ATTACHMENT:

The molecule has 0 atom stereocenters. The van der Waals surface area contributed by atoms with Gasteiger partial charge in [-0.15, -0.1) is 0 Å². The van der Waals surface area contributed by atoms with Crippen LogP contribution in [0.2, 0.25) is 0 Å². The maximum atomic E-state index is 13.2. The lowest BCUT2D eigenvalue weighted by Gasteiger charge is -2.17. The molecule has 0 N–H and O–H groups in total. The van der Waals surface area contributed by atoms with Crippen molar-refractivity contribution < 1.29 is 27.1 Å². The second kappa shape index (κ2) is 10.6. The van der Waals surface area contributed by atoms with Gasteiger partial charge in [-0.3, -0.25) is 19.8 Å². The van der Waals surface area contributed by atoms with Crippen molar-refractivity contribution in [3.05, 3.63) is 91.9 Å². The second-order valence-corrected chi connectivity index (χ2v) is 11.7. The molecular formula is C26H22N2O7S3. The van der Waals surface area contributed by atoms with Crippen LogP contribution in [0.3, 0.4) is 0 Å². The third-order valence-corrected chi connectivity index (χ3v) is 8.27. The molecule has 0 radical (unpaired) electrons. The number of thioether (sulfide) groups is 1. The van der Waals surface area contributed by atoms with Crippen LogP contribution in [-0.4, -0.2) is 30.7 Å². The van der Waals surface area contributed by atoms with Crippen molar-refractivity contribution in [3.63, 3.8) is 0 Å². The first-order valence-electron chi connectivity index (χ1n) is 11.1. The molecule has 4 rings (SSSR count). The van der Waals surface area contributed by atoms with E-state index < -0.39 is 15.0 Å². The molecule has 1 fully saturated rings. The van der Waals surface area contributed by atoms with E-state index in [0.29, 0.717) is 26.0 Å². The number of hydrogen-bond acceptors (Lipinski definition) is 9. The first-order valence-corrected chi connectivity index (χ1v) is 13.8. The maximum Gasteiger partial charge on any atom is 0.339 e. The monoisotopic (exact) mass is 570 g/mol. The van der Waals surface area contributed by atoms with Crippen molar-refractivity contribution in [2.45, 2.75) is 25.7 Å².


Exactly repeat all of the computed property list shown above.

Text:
The molecule has 0 atom stereocenters. The van der Waals surface area contributed by atoms with Gasteiger partial charge in [-0.15, -0.1) is 0 Å². The van der Waals surface area contributed by atoms with Crippen LogP contribution in [0.2, 0.25) is 0 Å². The maximum atomic E-state index is 13.2. The lowest BCUT2D eigenvalue weighted by Gasteiger charge is -2.17. The molecule has 0 N–H and O–H groups in total. The van der Waals surface area contributed by atoms with Crippen molar-refractivity contribution < 1.29 is 27.1 Å². The second kappa shape index (κ2) is 10.6. The van der Waals surface area contributed by atoms with Gasteiger partial charge in [-0.3, -0.25) is 19.8 Å². The van der Waals surface area contributed by atoms with Crippen molar-refractivity contribution in [3.05, 3.63) is 91.9 Å². The second-order valence-corrected chi connectivity index (χ2v) is 11.7. The molecular formula is C26H22N2O7S3. The van der Waals surface area contributed by atoms with Crippen LogP contribution in [0.3, 0.4) is 0 Å². The third-order valence-corrected chi connectivity index (χ3v) is 8.27. The molecule has 0 radical (unpaired) electrons. The number of thioether (sulfide) groups is 1. The van der Waals surface area contributed by atoms with Crippen LogP contribution in [-0.4, -0.2) is 30.7 Å². The van der Waals surface area contributed by atoms with Crippen molar-refractivity contribution in [3.63, 3.8) is 0 Å². The first-order valence-electron chi connectivity index (χ1n) is 11.1. The molecule has 4 rings (SSSR count). The van der Waals surface area contributed by atoms with E-state index < -0.39 is 15.0 Å². The molecule has 1 fully saturated rings. The van der Waals surface area contributed by atoms with E-state index in [0.29, 0.717) is 26.0 Å². The number of hydrogen-bond acceptors (Lipinski definition) is 9. The first-order valence-corrected chi connectivity index (χ1v) is 13.8. The maximum Gasteiger partial charge on any atom is 0.339 e. The monoisotopic (exact) mass is 570 g/mol. The van der Waals surface area contributed by atoms with Crippen molar-refractivity contribution in [2.45, 2.75) is 25.7 Å².